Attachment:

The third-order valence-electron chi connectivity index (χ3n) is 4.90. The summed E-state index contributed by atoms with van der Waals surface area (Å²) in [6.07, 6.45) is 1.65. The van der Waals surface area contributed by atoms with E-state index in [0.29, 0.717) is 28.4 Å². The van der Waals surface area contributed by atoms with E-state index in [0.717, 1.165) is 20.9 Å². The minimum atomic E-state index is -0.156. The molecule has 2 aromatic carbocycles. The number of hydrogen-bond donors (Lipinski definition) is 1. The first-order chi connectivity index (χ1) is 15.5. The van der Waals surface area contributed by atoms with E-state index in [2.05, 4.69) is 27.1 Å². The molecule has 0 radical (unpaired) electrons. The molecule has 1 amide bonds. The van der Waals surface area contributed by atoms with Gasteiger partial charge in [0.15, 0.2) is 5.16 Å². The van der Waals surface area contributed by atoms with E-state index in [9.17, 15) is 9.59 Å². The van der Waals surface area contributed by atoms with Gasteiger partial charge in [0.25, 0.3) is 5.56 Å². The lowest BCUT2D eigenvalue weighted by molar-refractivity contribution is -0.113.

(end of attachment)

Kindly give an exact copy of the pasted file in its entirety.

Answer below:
The third-order valence-electron chi connectivity index (χ3n) is 4.90. The summed E-state index contributed by atoms with van der Waals surface area (Å²) in [6.07, 6.45) is 1.65. The van der Waals surface area contributed by atoms with E-state index in [0.29, 0.717) is 28.4 Å². The van der Waals surface area contributed by atoms with E-state index in [0.717, 1.165) is 20.9 Å². The minimum atomic E-state index is -0.156. The molecule has 2 aromatic carbocycles. The number of hydrogen-bond donors (Lipinski definition) is 1. The first-order chi connectivity index (χ1) is 15.5. The van der Waals surface area contributed by atoms with E-state index in [2.05, 4.69) is 27.1 Å². The molecule has 0 radical (unpaired) electrons. The molecule has 1 amide bonds. The van der Waals surface area contributed by atoms with Gasteiger partial charge in [0.15, 0.2) is 5.16 Å². The van der Waals surface area contributed by atoms with E-state index in [9.17, 15) is 9.59 Å². The van der Waals surface area contributed by atoms with Gasteiger partial charge in [0.25, 0.3) is 5.56 Å². The lowest BCUT2D eigenvalue weighted by molar-refractivity contribution is -0.113.